Everyone knows at least one sansevieria, the "mother-in-law tongue," S. trifasciata var. laurentii. Go into any office building that hasn't been renovated in the last 20 years, and you'll be sure to find a few, tucked away in dark corners, watered once a year, but still clinging to life.
Most of the 70 or so sansevierias are lesser variations on that theme, but there is one that's quite interesting, S. cylindrica.
Growth Habit: Upright, with two to six cylindrical stems per shoot, up to 1.5m (5 feet) tall. This is the only sansevieria that has leaves that are round in cross section, rather than flattened.
Scientific name: Sansevieria cylindrica Bojer.
Common names: Bowstring Hemp, African Spear, Spear Sansevieria.
Etymology: The generic name comes from Raimondo di Sangro, prince of San Severo, Italy, in the 1700's. The specific name you can probably guess .
Taxonomy: Described by Bojer in 1837. Britton described two varieties, S. c. var. cylindrica and S. c. var. patula, in 1915 (see Notes).
Distribution: South Africa.
Cultivation: Easy in average succulent soil. This species seems to be quite thirsty, and doesn't like drying out for long in the summer. It's easy to tell when it wants more water, because the leaf tips will start to dry up. Mine (in a 7" clay pot) gets watered weekly during the summer, and every three to four weeks during the winter.
Like most sansevierias, this species spreads by stolons (underground stems) and would thus prefer a lot of room. If the growing point of a stolon bumps its head against an obstacle, for example the wall of a pot, it may continue trying to grow, with the result that the rest of the stolon gets pushed out of the soil.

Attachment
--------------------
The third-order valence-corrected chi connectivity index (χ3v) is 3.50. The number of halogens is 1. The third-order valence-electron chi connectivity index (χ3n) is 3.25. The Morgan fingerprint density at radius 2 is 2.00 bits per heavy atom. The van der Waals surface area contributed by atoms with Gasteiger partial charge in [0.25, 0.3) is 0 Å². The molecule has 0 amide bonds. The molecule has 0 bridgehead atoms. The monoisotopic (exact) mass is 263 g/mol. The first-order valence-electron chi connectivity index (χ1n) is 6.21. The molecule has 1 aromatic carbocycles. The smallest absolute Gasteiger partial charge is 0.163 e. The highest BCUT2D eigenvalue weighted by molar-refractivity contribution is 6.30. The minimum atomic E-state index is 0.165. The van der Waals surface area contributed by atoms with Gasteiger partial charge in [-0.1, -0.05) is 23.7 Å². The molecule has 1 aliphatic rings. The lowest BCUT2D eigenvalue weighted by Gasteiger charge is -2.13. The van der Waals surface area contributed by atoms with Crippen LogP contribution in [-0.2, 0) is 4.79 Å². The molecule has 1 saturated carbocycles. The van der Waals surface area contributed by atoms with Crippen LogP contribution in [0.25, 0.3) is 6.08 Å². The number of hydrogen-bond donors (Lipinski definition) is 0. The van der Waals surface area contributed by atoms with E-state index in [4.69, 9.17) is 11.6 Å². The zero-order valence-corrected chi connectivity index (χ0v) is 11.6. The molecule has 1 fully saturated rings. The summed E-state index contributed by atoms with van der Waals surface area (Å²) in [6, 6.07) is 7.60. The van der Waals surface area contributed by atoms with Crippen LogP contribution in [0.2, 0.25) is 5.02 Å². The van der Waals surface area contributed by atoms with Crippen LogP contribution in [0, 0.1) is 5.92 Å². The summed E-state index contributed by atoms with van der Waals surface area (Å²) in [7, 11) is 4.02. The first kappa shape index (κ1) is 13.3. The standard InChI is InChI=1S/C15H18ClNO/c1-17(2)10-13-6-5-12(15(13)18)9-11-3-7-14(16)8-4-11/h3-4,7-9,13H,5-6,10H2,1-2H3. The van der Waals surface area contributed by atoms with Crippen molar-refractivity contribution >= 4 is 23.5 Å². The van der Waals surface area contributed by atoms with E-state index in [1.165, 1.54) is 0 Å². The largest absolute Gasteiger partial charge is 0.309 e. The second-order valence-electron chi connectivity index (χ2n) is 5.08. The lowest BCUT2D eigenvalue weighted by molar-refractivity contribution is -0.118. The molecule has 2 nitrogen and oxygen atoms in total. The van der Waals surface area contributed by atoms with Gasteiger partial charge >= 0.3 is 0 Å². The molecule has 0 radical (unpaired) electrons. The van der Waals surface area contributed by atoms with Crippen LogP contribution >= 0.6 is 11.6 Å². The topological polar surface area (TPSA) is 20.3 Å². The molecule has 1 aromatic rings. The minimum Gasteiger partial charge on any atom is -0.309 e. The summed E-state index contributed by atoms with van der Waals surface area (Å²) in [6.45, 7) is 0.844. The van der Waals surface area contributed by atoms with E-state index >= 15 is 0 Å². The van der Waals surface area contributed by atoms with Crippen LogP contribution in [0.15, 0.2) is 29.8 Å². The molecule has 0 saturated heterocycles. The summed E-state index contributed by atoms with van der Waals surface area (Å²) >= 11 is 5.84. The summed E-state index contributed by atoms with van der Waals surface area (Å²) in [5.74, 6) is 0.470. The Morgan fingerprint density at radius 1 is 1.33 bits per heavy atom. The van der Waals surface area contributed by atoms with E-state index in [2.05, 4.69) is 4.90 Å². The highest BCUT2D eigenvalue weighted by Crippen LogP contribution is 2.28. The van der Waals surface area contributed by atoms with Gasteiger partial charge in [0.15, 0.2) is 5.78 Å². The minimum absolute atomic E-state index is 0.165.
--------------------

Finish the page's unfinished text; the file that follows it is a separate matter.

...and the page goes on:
Minimum temperature: Probably hardy to close to freezing, but I keep it at 55 degrees minimum.
Conservation Status: Not protected. Common in cultivation.
Notes: According to Jacobsen, S. c. var. cylindrica has two to four leaves per shoot, whereas S. c. var. patula has three to six, and the leaves of S. c. var. patula are more recurved than the type.
In the last year or so, this species has become the new Lucky Bamboo. According to some sites, it removes toxins from the air. One site says, "For centuries they were grown because they are believed to share the same eight virtues as Taoist deities, the Eight Immortals." Another site markets it under the name "Wisdom Horns," with the tag line, "In earlier times the horns were thought to capture wisdom. As your own wisdom expands, more horns grow."
Thanks to firstname.lastname@example.org for that last pic.